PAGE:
There is no limit to the power that political parties demand to deliver development in the country. When the NDA government came to power with 345 seats in the Lok Sabha, many experts believed that it would help the executive to deliver essential projects without any roadblocks of a coalition government. After close to three years in power, a big decision that the NDA took was that of demonetisation of currency. Only time will tell how great the decision proved for the Indian economy, but its immediate impact has halted India' growth by 0.4 percentage points in 2016-17.
Remember that UPA had gone for a mini demonetisation in January 2014 by withdrawing Rs 500 currency notes issued before 2005. The move was even criticised by the BJP then. So what made BJP go for demonetisation on such a grand scale just two and a half years later? The answer is a brute majority in Parliament with 345 MPs.
But wait, these are not the only dangers of simultaneous elections. Demonetisation was still one of the smallest prices our country paid for having a strong government at the Centre. But imagine an RSS-backed government coming to power with two-third majority in the Lok Sabha and having chief ministers in more than half the states in the country. It would be a ‘check-and-mate’ move for secular parties opposed to the idea of India becoming a Hindu-rashtra.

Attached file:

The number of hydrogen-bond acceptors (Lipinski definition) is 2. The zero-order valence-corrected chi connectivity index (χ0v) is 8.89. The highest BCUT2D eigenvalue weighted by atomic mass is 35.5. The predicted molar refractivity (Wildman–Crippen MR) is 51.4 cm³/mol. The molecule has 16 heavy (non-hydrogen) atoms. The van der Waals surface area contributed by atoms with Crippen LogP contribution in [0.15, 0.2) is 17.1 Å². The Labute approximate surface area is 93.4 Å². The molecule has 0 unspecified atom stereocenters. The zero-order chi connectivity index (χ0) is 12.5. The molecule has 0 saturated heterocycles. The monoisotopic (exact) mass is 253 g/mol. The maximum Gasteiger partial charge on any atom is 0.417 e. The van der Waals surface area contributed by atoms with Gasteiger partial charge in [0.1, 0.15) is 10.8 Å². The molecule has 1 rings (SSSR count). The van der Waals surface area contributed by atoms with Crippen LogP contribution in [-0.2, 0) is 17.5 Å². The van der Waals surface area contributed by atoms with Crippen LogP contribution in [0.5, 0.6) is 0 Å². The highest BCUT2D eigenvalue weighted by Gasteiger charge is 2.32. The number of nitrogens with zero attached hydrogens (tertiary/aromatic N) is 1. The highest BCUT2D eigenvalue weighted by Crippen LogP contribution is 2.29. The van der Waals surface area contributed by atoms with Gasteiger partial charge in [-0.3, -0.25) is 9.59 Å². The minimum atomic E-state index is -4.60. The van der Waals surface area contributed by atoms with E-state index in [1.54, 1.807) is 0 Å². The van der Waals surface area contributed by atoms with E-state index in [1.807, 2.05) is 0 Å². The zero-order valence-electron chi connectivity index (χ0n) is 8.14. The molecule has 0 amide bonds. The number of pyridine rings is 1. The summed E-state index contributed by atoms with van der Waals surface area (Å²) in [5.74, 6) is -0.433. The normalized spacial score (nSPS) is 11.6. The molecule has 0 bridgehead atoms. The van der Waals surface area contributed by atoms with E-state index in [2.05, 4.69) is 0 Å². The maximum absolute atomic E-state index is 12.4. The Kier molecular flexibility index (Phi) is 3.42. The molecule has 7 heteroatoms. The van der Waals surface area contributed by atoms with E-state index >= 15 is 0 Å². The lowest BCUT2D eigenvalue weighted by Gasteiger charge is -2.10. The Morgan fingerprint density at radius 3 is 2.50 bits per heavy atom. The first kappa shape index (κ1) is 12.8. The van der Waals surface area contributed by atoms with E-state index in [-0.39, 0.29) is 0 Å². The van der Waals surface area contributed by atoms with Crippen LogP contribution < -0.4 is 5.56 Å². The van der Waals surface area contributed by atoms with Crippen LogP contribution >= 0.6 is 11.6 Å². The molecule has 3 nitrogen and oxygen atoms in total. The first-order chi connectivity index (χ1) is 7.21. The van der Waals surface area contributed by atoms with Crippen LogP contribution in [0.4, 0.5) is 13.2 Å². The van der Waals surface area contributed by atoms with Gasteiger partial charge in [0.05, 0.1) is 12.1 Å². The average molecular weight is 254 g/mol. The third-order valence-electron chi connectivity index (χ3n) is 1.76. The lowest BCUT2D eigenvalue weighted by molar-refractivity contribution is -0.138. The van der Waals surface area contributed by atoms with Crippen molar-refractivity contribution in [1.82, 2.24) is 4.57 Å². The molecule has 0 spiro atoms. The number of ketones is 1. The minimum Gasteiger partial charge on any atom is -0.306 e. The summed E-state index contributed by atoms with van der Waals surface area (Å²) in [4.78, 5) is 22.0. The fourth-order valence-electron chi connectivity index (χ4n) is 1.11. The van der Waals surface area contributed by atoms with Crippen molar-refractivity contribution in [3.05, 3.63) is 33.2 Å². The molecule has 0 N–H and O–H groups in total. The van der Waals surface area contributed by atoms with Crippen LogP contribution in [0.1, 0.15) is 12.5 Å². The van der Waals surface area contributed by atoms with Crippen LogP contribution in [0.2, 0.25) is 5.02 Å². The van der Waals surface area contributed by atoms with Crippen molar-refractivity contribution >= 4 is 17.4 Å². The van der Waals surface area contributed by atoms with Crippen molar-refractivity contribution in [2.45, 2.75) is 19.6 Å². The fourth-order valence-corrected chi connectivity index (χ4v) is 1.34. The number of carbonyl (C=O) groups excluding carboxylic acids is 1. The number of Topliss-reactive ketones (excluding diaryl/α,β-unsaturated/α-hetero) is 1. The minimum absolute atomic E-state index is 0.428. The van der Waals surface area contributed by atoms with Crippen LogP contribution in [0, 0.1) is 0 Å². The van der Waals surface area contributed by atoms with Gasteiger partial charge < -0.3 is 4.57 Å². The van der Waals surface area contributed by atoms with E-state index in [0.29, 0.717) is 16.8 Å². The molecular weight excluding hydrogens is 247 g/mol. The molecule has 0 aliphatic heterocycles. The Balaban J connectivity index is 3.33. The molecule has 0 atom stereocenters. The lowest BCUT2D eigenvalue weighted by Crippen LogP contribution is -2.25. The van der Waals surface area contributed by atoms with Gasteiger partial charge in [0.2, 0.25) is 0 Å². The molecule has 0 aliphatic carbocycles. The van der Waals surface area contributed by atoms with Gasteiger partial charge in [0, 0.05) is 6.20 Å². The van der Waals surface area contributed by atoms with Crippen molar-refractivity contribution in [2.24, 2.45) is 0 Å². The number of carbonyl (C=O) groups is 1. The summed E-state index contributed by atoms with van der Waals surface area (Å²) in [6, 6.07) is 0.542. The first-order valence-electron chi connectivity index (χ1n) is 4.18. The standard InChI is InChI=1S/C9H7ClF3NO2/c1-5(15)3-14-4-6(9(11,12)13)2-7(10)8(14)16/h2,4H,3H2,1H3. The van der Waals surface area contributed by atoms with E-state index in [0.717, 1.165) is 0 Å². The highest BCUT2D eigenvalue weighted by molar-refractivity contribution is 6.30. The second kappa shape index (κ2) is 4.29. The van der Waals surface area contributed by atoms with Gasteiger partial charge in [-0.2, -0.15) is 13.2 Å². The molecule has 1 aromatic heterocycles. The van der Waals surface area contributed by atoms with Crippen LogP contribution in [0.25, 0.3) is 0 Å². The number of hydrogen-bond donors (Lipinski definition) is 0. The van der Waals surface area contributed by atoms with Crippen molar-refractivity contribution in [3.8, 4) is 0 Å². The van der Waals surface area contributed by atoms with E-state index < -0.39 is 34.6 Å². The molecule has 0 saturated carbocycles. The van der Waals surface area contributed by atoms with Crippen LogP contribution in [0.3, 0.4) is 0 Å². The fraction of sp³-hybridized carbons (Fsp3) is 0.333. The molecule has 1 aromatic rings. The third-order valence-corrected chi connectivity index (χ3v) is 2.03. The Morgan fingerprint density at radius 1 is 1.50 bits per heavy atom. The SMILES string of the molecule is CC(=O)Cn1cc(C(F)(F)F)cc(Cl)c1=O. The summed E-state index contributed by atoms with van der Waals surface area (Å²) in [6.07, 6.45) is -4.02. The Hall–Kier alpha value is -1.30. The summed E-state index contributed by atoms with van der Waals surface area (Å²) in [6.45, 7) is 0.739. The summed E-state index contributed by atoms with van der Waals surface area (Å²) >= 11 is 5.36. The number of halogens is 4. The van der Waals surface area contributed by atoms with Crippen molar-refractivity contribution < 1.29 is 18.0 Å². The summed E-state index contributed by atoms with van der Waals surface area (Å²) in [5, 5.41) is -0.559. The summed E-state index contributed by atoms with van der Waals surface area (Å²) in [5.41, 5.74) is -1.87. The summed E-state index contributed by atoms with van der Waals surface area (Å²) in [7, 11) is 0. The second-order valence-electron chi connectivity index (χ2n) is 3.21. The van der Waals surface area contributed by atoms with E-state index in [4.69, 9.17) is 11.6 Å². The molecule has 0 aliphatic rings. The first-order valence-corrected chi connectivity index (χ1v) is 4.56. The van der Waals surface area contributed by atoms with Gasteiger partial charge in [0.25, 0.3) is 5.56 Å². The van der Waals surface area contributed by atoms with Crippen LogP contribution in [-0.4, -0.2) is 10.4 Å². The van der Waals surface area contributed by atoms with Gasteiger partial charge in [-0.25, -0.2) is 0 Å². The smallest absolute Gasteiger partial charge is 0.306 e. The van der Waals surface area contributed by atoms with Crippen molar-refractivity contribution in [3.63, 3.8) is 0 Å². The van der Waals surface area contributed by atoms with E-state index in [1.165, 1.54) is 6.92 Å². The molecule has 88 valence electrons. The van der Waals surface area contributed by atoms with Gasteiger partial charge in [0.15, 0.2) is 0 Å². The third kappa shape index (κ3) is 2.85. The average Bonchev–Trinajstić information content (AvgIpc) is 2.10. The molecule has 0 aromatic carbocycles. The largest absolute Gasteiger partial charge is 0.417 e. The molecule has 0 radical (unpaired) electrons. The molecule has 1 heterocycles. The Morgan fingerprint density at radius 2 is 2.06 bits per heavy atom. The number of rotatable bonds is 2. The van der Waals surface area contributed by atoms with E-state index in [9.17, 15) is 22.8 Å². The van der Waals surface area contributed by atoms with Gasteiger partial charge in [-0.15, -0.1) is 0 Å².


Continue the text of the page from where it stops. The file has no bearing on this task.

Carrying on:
“Such a move is possible by making a constitutional amendment by introducing changes in the Article 360 of the constitution and declaring India a Hindu Rashtra,” says noted lawyer Prashant Bhushan.
Protecting India’s secular thread
Where India stands today as compared to its neighbours after seven decades of independent existence is because of its choice to be a country with no religion.
The secular thread holds Indians together whenever the communal forces have tried to take India on the path of destruction so visible in the polity of other nations. If the framers of India's constitution had fallen for the idea of a country based on the religion of the majority, it would not have been possible to hold together a country as vast as ours for a quarter of a century.
The party in power seeks to prolong its rule till eternity. And the parties out of power seek its opposite. This is the essence of a democracy. The plot to have simultaneous elections is against this essence.
Saving public money is important, definitely, but not at the cost of democracy.